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From Hutton Webster's, Early European History (1917); edited for this on-line publication, by ELLOPOS
II. THE GREAT AGE OF THE GREEK REPUBLICS TO 362 B.C.
» Contents of this ChapterPage 23
DECLINE OF THE CITY-STATE
WEAKNESS OF CITY-STATES
The battle of Mantinea proved that no single city—Athens, Sparta, or Thebes—was strong enough to rule Greece. By the middle of the fourth century B.C. it had become evident that a great Hellenic power could the not be created out of the little, independent city-states of Greece.
A RECORD OF ALMOST CEASELESS CONFLICT
The history of Continental Hellas for more than a century after the close of the Persian War had been a record of almost ceaseless conflict. We have seen how Greece came to be split up into two great alliances, the one a naval league ruled by Athens, the other a confederacy of Peloponnesian cities under the leadership of Sparta. How the Delian League became the Athenian Empire; how Sparta began a long war with Athens to secure the independence of the subject states and ended it by reducing them to her own supremacy; how the rough-handed sway of Sparta led to the revolt of her allies and dependencies and the sudden rise of Thebes to supremacy; how Thebes herself established an empire on the ruins of Spartan rule-- this is a story of fruitless and exhausting struggles which sounded the knell of Greek liberty and the end of the city-state.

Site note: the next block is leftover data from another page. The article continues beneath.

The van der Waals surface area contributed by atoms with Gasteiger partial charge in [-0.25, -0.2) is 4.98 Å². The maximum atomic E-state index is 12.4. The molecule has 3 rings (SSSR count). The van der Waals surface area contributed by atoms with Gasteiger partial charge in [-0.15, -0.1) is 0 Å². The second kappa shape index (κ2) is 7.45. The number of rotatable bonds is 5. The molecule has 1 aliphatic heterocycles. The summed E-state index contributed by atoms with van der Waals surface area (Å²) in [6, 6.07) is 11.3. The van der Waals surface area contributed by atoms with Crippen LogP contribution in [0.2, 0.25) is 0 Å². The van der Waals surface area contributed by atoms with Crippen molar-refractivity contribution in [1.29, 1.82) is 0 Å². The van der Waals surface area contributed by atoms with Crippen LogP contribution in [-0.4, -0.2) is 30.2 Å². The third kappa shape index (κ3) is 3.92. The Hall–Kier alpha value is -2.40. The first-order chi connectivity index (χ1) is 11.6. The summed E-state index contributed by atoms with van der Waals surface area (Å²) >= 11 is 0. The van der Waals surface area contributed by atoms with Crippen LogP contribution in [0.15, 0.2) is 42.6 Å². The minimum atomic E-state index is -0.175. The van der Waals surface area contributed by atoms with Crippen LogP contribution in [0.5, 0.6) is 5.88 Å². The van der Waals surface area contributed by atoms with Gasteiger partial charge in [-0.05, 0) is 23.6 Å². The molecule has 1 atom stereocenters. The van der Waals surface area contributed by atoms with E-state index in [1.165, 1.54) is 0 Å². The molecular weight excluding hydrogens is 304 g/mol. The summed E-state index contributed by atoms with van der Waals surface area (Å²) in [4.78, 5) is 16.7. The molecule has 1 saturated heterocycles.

Far away in the north, remote from the noisy conflicts of Greek political life, a new power was slowly rising to imperial greatness—no insignificant city-state, but an extensive territorial state like those of modern times. Three years after the battle of Mantinea Philip II ascended the throne of Macedonia. He established Hellenic unity by bringing the Hellenic people within a widespread empire. Alexander the Great, the son of this king, carried Macedonian dominion and Greek culture to the ends of the known world. To this new period of ancient history we now turn.
Cf. The Ancient Greece * The Ancient Rome
Eastern Roman Empire (Byzantium) * Western Medieval Europe * Renaissance in Italy